I am not downplaying Janet Jackson's accomplishments, but she was never in the same league as Madonna, who tapped into alot of cultural myth to extend her influence into everyday awareness. That is something most of her wannabees and successors never "got"/"get". It isn't just the youth that you want- Madonna blanketed her fame over the whole genrational board. She ran the gamut of pop culture - 50s, 60s, 70s - and brought not only kids int her sphere, but their parents and grandparents as well. I remember sitting in a Dairy Queen in the early 90s and my friend and I laughed as two old people in their 60s/70s couldn't help but move to the tune of Vogue while it played over the radio - a song that paid homage to stars that were their generation. Years before that, my parents got a kick out Madonna doing old Hollywood Monroe with Material Girl or later Kim Novak in Papa Don't Preach.
No matter how "risque" she was, she still managed to maintain an innocence to her music that when all was said and done, it was infectious and instantly recognizable, becoming a part of the scene and helping to define that scene. "Crazy For You" became the eternal prom song; "Into the Groove" the eternal sappy dance tune with a safe edge. Not alot of grandparents today know any of Britney's songs, let alone Gaga's.
People take it for granted to be blasphemous and iconoclastic these days (in fact, it is the norm and has lost its shock value), but Madonna's "Like A Virgin" unsettled alot of people in the 80s because of its blatant parody of her own name with the Holy Virgin of the Catholic Church. That kind of blasphemy was always held in check on the fringe, the underground (Prince was an acquired taste who wasn't that well-known to Moms and Dads). Madonna brought it into the mainstream and turned it into one continuous dance party that played - and hasn't stopped - on everyone's radio station (which people listened to in the 80s and 90s more than they do now, what with the introduction of technology in which you can listen to your own personal choice of music anytime you want). She combined feminism, religion, sexuality, pop culture, and music like her contemporaries Janet or Cyndi never did: Cyndi was just a girl who wanted to have fun while Janet wanted control. Great messages for little girls, but nothing compared to the impact Madonna had when she was showing girls they could be anything they wanted while having fun and being sexy and not letting anyone tell them what to do, drawing not only them, but their parents and grandparents into the whole discussion. Britney and Gaga and the others who reference Madonna like Madonna referenced Monroe or Dietrich will never be able to achieve the same mythic icon status because of the fragmentation of media that is now the norm in today's world (everyone is watching their own shows and listening to their own music on their own schedules).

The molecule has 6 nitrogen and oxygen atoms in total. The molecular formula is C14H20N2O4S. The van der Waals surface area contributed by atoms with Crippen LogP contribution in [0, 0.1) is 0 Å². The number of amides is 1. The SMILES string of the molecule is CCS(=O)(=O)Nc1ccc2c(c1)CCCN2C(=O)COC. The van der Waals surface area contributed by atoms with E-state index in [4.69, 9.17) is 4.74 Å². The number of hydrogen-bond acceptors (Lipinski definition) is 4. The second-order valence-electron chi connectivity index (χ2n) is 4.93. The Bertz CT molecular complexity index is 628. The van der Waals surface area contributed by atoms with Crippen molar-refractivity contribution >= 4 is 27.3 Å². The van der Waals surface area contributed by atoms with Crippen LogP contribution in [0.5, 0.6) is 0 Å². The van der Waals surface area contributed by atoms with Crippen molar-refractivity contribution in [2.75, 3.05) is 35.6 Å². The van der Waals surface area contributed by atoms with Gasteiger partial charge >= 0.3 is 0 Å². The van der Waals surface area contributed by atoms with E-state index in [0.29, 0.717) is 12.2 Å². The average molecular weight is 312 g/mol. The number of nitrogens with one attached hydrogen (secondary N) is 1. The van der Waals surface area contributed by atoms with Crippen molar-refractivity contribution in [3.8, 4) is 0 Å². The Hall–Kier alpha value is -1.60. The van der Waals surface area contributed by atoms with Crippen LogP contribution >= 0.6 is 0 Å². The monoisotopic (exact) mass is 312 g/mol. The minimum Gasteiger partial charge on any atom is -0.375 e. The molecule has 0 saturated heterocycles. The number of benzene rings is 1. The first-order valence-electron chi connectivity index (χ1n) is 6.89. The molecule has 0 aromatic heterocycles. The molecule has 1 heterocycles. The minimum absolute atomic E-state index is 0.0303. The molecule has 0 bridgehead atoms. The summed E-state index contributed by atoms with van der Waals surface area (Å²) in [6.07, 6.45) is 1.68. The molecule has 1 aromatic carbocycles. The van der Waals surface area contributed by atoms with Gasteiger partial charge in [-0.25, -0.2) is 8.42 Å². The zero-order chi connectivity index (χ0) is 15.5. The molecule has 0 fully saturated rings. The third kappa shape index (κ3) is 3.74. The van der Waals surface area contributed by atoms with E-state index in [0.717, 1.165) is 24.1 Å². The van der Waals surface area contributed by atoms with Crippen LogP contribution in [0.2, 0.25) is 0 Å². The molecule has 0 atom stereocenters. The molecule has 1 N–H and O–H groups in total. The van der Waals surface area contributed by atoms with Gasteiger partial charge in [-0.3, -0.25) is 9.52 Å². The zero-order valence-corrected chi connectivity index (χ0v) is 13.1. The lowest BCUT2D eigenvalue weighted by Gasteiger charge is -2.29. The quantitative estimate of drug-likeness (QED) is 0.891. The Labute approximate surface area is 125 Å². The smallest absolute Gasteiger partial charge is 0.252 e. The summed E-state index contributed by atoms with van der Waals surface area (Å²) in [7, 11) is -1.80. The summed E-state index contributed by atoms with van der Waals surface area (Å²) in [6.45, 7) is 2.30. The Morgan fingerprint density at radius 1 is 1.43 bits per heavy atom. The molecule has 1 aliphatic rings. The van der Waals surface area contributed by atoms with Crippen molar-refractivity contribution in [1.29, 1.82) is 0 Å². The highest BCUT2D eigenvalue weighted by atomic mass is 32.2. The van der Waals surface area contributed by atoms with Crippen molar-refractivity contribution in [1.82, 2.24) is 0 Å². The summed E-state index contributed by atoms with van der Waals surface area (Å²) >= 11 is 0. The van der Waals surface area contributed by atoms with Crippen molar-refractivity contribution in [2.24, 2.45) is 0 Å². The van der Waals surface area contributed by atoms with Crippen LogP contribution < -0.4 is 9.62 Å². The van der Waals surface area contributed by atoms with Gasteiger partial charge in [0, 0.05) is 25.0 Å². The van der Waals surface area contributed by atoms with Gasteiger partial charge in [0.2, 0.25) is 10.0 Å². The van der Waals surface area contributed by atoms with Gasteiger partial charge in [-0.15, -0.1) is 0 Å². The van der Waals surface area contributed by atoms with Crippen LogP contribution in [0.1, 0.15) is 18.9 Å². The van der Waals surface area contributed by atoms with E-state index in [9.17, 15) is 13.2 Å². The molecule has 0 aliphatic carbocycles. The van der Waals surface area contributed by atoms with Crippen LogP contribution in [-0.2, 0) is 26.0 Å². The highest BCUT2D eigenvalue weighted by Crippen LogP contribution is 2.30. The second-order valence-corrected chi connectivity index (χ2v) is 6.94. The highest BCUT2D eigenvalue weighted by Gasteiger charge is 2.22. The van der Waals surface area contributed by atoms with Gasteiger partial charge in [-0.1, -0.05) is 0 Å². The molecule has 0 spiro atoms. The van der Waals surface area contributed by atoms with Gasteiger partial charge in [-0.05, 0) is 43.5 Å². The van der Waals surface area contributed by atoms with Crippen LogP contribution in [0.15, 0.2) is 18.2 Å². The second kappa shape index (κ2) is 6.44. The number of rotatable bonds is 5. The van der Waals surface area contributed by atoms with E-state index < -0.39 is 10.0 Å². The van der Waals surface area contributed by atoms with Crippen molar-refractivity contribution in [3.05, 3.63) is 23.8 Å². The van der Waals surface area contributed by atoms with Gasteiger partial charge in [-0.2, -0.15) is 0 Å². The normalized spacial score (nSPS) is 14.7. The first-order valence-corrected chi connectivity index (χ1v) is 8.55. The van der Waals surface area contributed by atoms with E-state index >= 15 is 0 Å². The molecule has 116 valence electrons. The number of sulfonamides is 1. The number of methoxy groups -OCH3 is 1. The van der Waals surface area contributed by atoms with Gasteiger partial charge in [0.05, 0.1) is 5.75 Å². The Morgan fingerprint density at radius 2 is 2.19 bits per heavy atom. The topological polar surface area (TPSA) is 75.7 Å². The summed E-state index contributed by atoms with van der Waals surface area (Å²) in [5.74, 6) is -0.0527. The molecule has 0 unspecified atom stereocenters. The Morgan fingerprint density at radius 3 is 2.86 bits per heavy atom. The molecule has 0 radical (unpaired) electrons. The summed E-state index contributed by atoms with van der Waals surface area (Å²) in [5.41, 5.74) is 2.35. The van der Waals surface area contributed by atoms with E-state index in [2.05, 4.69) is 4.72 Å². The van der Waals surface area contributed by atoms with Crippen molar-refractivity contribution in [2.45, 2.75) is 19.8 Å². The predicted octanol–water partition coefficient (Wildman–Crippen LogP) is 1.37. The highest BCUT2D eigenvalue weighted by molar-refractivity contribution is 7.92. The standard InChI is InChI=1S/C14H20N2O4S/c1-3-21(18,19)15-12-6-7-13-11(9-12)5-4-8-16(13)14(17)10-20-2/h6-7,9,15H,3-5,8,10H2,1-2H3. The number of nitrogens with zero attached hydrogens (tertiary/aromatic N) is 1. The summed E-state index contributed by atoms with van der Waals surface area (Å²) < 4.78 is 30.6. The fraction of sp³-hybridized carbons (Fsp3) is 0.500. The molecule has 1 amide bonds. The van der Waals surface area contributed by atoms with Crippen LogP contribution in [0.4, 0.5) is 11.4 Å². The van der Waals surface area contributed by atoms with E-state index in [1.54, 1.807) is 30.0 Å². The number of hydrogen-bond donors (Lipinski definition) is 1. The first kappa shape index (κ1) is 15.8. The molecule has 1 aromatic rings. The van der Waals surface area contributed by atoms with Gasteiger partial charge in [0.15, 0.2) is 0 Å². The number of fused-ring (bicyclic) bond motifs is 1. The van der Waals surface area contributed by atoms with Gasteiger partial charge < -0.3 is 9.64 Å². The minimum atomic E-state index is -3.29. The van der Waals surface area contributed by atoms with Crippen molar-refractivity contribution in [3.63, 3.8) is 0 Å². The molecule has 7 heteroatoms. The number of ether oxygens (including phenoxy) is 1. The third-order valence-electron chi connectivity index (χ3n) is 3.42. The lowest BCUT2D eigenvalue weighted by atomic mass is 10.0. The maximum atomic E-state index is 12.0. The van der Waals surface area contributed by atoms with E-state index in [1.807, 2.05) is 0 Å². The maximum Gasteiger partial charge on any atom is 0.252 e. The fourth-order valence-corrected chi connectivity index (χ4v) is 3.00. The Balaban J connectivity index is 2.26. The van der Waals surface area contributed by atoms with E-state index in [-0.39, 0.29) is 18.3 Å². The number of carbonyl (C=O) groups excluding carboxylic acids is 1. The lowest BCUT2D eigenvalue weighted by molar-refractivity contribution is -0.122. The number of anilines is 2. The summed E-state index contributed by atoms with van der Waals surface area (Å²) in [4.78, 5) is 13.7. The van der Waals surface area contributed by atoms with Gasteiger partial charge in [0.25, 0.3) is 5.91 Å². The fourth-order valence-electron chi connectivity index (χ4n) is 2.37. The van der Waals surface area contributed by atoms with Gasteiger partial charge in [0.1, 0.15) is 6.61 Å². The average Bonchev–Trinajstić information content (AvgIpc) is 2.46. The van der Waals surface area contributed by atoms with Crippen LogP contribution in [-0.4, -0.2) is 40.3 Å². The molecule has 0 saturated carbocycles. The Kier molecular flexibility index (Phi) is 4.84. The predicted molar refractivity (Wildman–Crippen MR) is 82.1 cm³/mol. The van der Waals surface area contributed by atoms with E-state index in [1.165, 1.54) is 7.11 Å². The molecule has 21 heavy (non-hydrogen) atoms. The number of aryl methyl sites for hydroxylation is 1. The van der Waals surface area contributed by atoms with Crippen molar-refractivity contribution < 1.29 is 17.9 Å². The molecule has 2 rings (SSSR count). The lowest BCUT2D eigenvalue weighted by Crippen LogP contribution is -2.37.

If it's a question of talent or sincerity or quality, that is a whole other discussion. But to not realize that Madonna is a pop cultural icon for the ages akin to Presley and Monroe, Brando and the Beatles, or Bowie or Springsteen - a fame in which the name alone evokes fame and carries force just by itself - is just being incredibly ignorant. Janet may be a better singer, for instance, but her influence was not - and never will be - on par with the influence Madonna has had. Monroe was not a great actor - neither was Brando or Dean for that matter - but they, like Madonna, tapped into something quite vital in the mythology of Western history. All you have to do is go in the cultural section of the library and see oodles of books written on Madonna by sociologists and academicians who are trying to find meaning in her videos and theorize ad naseum the social impact of her pop politics. Janet, Cyndi and all the others have never inspired that kind of response. No matter how badly her most rabid haters want it, Madonna is here to stay even way past her mortal expiry date.